Fegyverek és Emberek
You believe in destiny? Take this catalogue of Titanic Festival 2008 (not related to Cameron's great film) with over sixty films in it and while talking over a coffee you just point at Shotgun Stories' page saying, "yeah .., and I'd definitely like to see this one for example". After spending 3 minutes in the world of this film you already realize that this choice was just best destiny that ever can happen to you at a film festival.
It strikes you by its perfect simpleness, by its cool and low-key art of getting you on a trip. While most movies are based on extensity of motives that grab your attention like more cars, more girls, more action, more noise, more sex, your favourite ones will mostly be like the total opposite, meaning more space, more time, more angle for subtleties, more chance for you to focus and feel. Shotgun Stories becomes one of your favourite ones very quickly. It just offers you an open door to step in through but you'll be continuously fuelled (rewarded if you like) to keep moving.
Unlike “entertaining movies” which behave like sugar-spoiled children at stupid plastic contests in shopping mals desperately working for their15 seconds Shotgun Stories is very elegant about getting the attention and this is high art like that of Jim Jarmush or Radiohead. Very elegant indeed.
Shotgun Stories is a split screen experience. On one hand (or eye) you follow the very low-key story about one small town family's boys attacking the other family's guys and vice versa while on the other hand you enjoy every second of those incredibly cool scenes and atmospheres. It is actually a very funny film.
Boy Hayes (Douglas Ligon) the mid one of the three brothers lives in run down van and based his entire lifestyle on cigarette-lighter plugged household devices like a cooler, a blender or a stereo. On one sunny day he's sitting on the riverside looking at the water enjoying the peace and quiet. An ugly coloured wire comes down from the parking van down to his spot where he's having a blender in front of him on a log. It is full with ice already and only needs some more vodka (?), and the moment of truth is ready to come now: ignition! Go! - and the blender roars into gear and the next moment the stereo starts playing - moment of peace, paradise on Earth for sure frontally lit by the orange of the setting sun.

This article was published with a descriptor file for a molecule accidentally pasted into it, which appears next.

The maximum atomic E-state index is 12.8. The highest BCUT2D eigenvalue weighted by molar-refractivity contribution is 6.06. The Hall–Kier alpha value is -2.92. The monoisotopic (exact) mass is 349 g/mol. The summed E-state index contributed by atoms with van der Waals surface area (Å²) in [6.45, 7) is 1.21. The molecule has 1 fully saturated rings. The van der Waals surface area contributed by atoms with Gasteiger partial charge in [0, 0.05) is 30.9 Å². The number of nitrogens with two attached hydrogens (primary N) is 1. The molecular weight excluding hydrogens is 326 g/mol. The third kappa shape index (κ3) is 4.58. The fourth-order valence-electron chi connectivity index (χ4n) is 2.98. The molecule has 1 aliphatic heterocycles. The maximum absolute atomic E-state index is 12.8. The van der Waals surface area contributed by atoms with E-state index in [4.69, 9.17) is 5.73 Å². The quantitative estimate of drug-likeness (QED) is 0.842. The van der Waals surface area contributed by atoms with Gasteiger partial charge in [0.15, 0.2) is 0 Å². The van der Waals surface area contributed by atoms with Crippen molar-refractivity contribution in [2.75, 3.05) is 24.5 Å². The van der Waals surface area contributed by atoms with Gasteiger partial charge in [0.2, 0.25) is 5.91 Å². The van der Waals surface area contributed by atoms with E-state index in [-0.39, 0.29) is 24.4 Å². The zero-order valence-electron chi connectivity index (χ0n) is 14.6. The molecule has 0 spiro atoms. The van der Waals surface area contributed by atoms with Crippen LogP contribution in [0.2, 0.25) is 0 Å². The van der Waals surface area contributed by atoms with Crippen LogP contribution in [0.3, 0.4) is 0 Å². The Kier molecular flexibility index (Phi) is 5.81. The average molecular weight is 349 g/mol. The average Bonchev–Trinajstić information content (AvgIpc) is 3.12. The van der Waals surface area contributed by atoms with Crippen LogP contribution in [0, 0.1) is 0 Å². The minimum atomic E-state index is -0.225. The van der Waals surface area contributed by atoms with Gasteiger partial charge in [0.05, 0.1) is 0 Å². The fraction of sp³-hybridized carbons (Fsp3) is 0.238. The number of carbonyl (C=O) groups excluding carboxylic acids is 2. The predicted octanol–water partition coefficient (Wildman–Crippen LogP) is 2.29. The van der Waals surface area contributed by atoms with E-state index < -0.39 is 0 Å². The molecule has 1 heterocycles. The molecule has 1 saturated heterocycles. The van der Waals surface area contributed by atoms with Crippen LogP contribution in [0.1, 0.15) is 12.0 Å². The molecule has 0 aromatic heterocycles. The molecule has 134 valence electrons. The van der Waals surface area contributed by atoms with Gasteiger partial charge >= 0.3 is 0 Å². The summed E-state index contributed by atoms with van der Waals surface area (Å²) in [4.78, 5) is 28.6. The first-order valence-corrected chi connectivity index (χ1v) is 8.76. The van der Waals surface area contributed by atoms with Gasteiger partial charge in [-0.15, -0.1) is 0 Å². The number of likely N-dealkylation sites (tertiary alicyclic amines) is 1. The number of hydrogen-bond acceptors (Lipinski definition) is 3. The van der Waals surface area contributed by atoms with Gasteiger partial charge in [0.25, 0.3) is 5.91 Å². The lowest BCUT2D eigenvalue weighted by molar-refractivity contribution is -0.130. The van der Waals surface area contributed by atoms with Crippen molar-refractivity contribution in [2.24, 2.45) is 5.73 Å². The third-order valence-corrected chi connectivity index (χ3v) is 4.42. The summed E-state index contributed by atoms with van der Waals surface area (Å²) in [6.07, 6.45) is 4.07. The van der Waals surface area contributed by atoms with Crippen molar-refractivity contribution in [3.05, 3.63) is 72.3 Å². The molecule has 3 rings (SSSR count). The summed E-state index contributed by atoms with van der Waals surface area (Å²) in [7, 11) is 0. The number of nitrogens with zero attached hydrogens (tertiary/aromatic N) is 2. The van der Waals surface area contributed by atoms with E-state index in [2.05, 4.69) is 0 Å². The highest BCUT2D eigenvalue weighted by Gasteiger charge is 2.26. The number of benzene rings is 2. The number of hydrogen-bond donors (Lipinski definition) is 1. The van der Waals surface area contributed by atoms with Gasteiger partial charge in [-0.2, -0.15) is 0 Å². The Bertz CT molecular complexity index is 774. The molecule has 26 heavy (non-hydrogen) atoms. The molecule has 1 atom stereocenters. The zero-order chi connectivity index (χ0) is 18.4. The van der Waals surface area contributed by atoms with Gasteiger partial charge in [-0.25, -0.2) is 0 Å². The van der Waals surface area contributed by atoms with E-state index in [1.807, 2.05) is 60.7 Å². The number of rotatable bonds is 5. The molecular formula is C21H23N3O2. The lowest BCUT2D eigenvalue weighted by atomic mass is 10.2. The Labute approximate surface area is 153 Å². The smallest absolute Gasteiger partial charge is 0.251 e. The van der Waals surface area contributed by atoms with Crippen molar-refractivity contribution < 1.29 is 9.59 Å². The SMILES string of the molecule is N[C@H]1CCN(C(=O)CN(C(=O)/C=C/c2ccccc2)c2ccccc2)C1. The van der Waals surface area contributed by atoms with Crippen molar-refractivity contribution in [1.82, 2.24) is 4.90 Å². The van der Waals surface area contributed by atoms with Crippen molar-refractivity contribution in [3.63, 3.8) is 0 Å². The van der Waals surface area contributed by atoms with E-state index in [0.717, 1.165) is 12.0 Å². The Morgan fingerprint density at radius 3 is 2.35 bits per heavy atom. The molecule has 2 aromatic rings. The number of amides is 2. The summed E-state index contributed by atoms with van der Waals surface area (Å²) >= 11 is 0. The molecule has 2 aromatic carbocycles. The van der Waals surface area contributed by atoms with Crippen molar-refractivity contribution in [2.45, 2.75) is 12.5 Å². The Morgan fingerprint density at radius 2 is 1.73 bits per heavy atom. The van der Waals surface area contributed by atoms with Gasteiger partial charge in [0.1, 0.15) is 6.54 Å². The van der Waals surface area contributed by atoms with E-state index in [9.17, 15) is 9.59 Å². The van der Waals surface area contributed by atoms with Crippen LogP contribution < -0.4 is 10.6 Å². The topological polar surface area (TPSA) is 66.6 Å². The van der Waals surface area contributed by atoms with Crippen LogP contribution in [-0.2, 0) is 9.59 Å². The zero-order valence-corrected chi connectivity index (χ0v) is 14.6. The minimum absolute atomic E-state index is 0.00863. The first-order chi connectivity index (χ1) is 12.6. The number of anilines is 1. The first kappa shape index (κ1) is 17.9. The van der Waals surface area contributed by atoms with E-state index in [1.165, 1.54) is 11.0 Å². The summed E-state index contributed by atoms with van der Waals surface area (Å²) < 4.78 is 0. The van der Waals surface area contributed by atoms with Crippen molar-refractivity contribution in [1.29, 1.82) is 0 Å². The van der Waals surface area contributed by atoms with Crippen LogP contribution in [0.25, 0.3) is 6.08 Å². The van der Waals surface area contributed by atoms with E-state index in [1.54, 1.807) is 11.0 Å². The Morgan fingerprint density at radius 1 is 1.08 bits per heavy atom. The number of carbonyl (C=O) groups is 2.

In another great scene of the many Kid Hayes (youngest of the 3 boys) is talking to his older brother, Son about marrying the girl he's seeing. While he's busy smoking in the garden (with construction junk in the background) he's expressing his concern about taking care of someone for a lifetime and adds that he's also afraid because he doesn't even have a car, nor a house, he just lives in this tent - in that garden :) Scenes like this would make even medium-good movies very big fun to watch. Usually you'd have to go for a drug-involving movie to have this kind of quality of weird-situations, like those great scenes in True Romance with the famous Floyd character (Brad Pitt's best).
Shotgun Strories is not unique with its middle American milieu but is totally that with its aspect on it. Jeff Nichols is like generation next to great art-pioneer David Lynch who also came from the middle and also reached back for that middle American milieu and adopted it to his level of finest art (even coffee & pie based Twin Peaks' magic originates in this milieu). Nichols however applies this world in a different way - with much less irony, totally zero scrutiny and with a really great deal of heart and empathy.